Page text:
• Bhabha, H. (2004). The Location of Culture. Abingdon: Routledge.
  • Kuhn, T. (1962). The Structure of Scientific Revolutions. Chicago: University of Chicago Press.
  • Popper, K. (1996). The Myth of the Framework: In defence of Science and Rationality. London: Routledge.
  • Subramaniam, M., Perrucci, R., & Whitlock, D. (2014). Intellectual Closure: A Theoretical Framework Linking Knowledge, Power, and the Corporate University. Critical Sociology (Sage Publications, Ltd.), 40(3), 411–430.

Getting away with it (a blimage challenge)

Bounced off Steve Wheeler’s post, “Blimy its a blimage” and thought I could be a nay-sayer or a player (more on which somewhere else maybe).  The image was of old school desks shot from above.

School desks

Photo by Steve Wheeler

The challenge — for the Blimage is a challenge — is to write an education-related piece about the image. Two thoughts hit me about this. I’ll go off for a bit on one and then close with the last.

First it strikes me that there is much synthesised nostalgia about school days, despite many people not recalling them with joy. I expect these desks are in an antiques yard waiting to be picked up by parents who will put them in their children’s bedrooms as sweet little learning spaces all their own. I sat at desks like that. In my early school days they even had holes for ink pots, though the ink pots themselves had long gone. The desk was was a safe space in which I could seek to be ignored between the much more challenging negotiations to avoid being hurt in the times when we weren’t sat at the desks. But when I see them in my friends’ kids’ bedrooms I do come all over fuzzy with kawaii. The fact that my children appear to be happy in school and there is not a school-desk in sight slips from my mind. I am not saying that the desks are causal, or even necessarily instrumental in themselves in the emotional abuse that old-school sometimes colluded in but they are symbols of order and authority as well as something more insidious: deception. The liftable lids enabled any amount of clutter and contraband to be swept away. As long as the surface could be tidy and the content hidden or deployed tactically and even surreptitiously all would be fine. The covered desk taught as much about what you could get away with as any other lesson. Carving your name in the desk was a rite of passage even if being caught doing it merited a punishment. Even if our subversiveness was unoriginal: smuggling comic books inside exercise books, even if we never read the comic books in class, I remember the frisson of hiding things in my desk and getting away with it more than most (any?) more substantive or intended lessons. I remember the feeling and that is the thing. The feelings that are a deep part of me were inculcated at desks like that and I am afraid I do not remember many feelings of joy from my school days. I am sure I learned other things but even to this day the struggle between authentic learning and just getting away with it occupies me more than I would like.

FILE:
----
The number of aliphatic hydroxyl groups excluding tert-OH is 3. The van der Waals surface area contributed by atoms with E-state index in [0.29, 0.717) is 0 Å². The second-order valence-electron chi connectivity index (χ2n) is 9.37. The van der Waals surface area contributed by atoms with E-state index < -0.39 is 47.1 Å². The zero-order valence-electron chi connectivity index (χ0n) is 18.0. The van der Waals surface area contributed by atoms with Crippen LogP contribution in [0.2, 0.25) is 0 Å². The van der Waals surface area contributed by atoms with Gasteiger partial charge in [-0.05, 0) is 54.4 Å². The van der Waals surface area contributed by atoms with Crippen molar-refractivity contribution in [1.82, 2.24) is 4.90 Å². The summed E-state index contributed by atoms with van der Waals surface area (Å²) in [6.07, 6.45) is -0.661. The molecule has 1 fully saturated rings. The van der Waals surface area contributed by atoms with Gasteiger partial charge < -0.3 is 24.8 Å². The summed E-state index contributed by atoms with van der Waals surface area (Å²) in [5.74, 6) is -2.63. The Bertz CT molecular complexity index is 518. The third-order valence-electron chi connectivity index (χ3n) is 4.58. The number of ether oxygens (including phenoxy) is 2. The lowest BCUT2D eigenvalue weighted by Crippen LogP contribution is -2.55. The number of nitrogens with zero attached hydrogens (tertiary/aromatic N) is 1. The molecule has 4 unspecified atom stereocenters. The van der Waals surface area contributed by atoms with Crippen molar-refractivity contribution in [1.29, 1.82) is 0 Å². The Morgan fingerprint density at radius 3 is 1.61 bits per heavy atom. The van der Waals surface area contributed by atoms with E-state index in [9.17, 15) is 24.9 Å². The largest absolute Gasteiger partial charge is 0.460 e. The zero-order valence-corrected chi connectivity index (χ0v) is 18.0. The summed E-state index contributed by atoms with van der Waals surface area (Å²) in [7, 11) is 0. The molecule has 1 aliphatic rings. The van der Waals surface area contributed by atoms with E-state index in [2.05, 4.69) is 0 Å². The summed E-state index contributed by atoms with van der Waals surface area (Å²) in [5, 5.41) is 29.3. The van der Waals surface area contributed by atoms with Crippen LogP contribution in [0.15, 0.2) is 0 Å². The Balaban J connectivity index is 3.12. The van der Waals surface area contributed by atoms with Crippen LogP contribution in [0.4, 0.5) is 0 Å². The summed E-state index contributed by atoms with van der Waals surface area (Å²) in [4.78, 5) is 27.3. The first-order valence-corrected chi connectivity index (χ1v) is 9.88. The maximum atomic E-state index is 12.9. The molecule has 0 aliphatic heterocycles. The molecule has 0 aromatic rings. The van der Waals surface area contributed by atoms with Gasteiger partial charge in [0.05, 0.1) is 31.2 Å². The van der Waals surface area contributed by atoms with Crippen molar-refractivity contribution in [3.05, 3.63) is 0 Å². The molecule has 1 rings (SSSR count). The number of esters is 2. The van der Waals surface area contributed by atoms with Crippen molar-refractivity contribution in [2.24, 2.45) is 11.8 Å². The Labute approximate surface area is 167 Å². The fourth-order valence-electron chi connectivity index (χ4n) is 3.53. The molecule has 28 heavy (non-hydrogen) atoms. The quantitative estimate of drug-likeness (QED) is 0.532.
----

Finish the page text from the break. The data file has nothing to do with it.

The second thing those desks reminded me of was this:

Punts

Attribution 2.0 Generic (CC BY 2.0): Photo by Graham and Sheila https://www.flickr.com/photos/grahamandsheila/74719450/sizes/o/